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It’s disco night aboard the RMS St Helena. Here on the 105m-long ship in the middle of the South Atlantic Ocean, somewhere between Namibia and Brazil, the sun lounge has been transformed into a dance floor. The barefooted wife of the King of Tonga’s chief justice boogies energetically with the South African geology professor while the Norwegian oil chemist drinks whisky at the bar until he is reeled into the conga line by the Australian insurance broker. The line snakes out of the door and past the saltwater pool where the Norwegian’s travel companions tackle him into the water, taking with them the professor’s wife and the British divorcee. The next day, shoes and clothes are reclaimed on deck and the RMS continues its journey at 16 knots towards St Helena, its first stop after leaving Cape Town on a 19-day roundtrip voyage.

The RMS St Helena is not a cruise ship. Operated by Andrew Weir Shipping, it exists to deliver mail and cargo and people to the British Overseas Territory of St Helena, an island of fewer than 4,000 British citizens who are pretty much stranded there (the ship’s journey will take it to Ascension Island, then back to St Helena before returning to Cape Town). It’s the most remote island in the world. It has no airport, no mobile phone service and this ship – one of the last mail ships left in the world – is their only link to the outside world.

The RMS was built 21 years ago to service the island; it carries 128 passengers, 56 crew, general cargo and 92 containers with everything from food and cars to live animals. Even though the original purpose of the ship was to deliver post, in the age of email it now normally carries only two and a half bags from the Royal Mail.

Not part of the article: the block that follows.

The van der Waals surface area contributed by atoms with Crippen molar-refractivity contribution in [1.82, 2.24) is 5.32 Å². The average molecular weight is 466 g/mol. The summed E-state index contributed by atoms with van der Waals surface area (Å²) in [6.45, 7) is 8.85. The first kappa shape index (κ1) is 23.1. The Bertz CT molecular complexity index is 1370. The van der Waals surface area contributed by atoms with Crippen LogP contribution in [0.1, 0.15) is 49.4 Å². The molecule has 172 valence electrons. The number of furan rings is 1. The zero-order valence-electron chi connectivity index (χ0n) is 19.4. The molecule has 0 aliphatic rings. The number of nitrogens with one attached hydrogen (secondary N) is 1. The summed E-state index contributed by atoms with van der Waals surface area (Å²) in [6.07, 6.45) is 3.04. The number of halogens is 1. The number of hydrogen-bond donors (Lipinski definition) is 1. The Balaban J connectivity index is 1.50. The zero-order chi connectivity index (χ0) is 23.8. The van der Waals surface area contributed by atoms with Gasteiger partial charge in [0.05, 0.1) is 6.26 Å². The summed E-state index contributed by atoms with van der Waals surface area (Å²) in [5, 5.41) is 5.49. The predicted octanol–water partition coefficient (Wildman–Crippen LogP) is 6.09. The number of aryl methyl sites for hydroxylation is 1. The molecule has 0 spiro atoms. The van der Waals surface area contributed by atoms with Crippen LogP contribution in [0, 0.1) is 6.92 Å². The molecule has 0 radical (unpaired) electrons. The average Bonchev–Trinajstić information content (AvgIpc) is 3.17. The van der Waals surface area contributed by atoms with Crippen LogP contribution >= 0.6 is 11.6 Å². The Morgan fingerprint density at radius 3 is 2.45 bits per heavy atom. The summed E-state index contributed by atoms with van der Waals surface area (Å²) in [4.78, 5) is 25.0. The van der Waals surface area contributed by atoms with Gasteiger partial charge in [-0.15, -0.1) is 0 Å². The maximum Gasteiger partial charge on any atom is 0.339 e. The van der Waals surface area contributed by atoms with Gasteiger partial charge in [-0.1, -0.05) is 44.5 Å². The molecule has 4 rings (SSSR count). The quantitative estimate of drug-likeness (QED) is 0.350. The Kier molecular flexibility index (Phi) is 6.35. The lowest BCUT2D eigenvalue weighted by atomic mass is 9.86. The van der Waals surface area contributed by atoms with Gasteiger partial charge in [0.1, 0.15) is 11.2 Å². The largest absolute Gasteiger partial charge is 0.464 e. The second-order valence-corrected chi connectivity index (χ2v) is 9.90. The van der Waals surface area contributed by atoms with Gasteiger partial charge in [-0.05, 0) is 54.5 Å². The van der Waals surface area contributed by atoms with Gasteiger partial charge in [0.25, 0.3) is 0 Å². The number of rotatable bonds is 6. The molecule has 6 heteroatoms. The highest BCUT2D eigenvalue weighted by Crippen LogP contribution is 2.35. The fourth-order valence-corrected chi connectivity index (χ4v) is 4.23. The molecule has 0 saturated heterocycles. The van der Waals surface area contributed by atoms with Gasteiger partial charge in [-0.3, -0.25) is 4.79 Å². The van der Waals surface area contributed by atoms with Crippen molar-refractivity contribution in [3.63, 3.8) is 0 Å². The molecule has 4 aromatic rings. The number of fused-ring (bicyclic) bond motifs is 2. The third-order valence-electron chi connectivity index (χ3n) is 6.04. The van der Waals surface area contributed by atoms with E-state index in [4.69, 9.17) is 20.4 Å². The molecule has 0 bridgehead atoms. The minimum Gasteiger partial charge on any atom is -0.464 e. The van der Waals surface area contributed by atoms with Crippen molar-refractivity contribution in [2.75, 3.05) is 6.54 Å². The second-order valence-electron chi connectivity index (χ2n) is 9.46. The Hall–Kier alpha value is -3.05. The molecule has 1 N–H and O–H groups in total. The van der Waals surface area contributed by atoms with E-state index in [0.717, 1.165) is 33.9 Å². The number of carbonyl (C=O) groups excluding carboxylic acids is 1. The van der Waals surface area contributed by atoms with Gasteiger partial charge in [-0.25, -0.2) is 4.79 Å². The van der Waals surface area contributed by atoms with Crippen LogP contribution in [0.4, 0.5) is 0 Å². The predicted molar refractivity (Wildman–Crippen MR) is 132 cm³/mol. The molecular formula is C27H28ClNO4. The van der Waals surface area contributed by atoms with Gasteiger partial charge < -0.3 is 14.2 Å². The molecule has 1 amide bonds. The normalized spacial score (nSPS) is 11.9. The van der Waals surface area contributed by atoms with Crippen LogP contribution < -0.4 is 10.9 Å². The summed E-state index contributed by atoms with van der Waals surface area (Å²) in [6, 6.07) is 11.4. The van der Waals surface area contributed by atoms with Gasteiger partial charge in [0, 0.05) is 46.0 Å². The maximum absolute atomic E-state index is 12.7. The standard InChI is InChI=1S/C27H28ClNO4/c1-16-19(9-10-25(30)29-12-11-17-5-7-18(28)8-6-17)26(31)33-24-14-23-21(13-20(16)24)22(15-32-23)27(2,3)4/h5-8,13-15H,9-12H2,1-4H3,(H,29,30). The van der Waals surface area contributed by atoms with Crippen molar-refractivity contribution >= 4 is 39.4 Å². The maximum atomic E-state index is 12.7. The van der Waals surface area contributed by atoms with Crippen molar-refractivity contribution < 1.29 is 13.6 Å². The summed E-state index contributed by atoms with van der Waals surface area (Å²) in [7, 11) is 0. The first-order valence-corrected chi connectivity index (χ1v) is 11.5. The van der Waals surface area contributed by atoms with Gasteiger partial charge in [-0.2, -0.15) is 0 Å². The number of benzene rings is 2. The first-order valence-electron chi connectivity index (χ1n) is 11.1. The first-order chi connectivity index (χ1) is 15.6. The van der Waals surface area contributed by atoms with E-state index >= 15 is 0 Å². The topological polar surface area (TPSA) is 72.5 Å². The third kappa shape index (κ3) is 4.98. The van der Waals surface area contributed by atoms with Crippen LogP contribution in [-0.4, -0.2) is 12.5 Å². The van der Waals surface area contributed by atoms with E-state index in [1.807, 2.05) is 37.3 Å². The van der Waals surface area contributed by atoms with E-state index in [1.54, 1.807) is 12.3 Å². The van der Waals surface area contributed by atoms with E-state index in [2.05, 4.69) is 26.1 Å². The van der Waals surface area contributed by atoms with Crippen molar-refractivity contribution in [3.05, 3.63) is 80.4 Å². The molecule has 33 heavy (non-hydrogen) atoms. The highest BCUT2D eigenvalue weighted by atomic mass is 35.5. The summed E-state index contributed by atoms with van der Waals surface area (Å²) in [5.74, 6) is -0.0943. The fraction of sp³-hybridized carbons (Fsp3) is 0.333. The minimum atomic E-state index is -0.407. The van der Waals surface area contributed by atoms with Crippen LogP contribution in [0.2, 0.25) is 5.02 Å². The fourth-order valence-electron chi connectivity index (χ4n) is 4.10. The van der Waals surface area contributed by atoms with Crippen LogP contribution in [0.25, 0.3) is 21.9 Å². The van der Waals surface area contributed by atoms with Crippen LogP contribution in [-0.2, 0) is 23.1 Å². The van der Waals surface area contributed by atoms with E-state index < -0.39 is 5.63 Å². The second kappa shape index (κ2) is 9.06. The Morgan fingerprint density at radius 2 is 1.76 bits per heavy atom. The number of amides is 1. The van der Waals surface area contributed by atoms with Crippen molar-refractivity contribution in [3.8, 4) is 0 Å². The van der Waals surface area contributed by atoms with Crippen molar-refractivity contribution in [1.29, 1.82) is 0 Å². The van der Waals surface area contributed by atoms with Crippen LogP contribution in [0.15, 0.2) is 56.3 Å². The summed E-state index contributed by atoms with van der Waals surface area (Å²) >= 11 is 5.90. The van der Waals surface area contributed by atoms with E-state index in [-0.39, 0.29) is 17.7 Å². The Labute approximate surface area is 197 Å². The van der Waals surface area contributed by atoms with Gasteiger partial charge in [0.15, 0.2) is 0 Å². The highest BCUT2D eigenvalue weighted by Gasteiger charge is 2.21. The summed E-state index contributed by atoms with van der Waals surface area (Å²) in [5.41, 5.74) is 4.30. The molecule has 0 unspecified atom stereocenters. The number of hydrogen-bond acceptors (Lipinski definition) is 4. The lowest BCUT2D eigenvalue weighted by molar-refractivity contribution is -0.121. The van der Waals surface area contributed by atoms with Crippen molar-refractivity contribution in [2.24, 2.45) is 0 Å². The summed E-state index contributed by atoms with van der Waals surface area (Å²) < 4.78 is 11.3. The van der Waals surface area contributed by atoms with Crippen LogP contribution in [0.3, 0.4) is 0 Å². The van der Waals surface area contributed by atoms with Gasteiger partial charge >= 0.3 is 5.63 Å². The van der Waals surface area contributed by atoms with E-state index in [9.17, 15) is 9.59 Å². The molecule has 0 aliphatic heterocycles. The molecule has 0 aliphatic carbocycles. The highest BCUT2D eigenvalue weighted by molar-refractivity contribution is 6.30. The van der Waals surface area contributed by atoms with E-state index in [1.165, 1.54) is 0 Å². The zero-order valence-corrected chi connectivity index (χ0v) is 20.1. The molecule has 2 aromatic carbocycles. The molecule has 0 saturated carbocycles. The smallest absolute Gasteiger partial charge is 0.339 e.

St Helena native Captain Andrew Greentree meets us on the bridge early one morning in his crisp white officer’s uniform complete with shorts and high white knee-socks. He has been with the ship for 18 years. “In the past, we carried 300 to 400 bags,” says Greentree, “but the decrease in the amount of mail we carry hasn’t affected us. Really, the main purpose always was to carry the cargo and the passengers backwards and forwards – and that’s what we still do today.”

The ship calls at St Helena an average of 32 times a year bringing home St Helenians (aka Saints) who live abroad or have been travelling, as well as delivering hardy British government workers and teachers who love the idea of a remote posting, along with tourists intrigued to see where Napoleon was exiled and died.

The fate of this ship, and its impractically long and wonderful sea journey to St Helena, will be sealed by the end of the year when the British government decides whether it will build the airport that has been promised to the island for more than 50 years. If it ends up being built, then this ship and the oddly endearing journey that entwines so many random lives will vanish. Monocle climbed on board to record what may be one of the RMS St Helena’s last voyages.

For many passengers on the vessel, it’s the trip of a lifetime. Despite the seasickness and threat of rogue waves (word of advice: don’t Google “ocean conditions around the Cape of Good Hope” before you leave), the remoteness of the place has made St Helena a mythical destination. Gwyn Bassingthwaight from the town of East London, South Africa, has wanted to come to St Helena for his entire life. “St Helena is one of those unknowns. It’s incredibly remote, if you think you have to spend five days on a ship just to get there. I have wanted to go ever since I collected stamps as a kid. St Helena always intrigued me. And there’s the most remote nine-hole golf course on earth, which I’m very excited about playing on. And I wanted to get here before they build the airport.”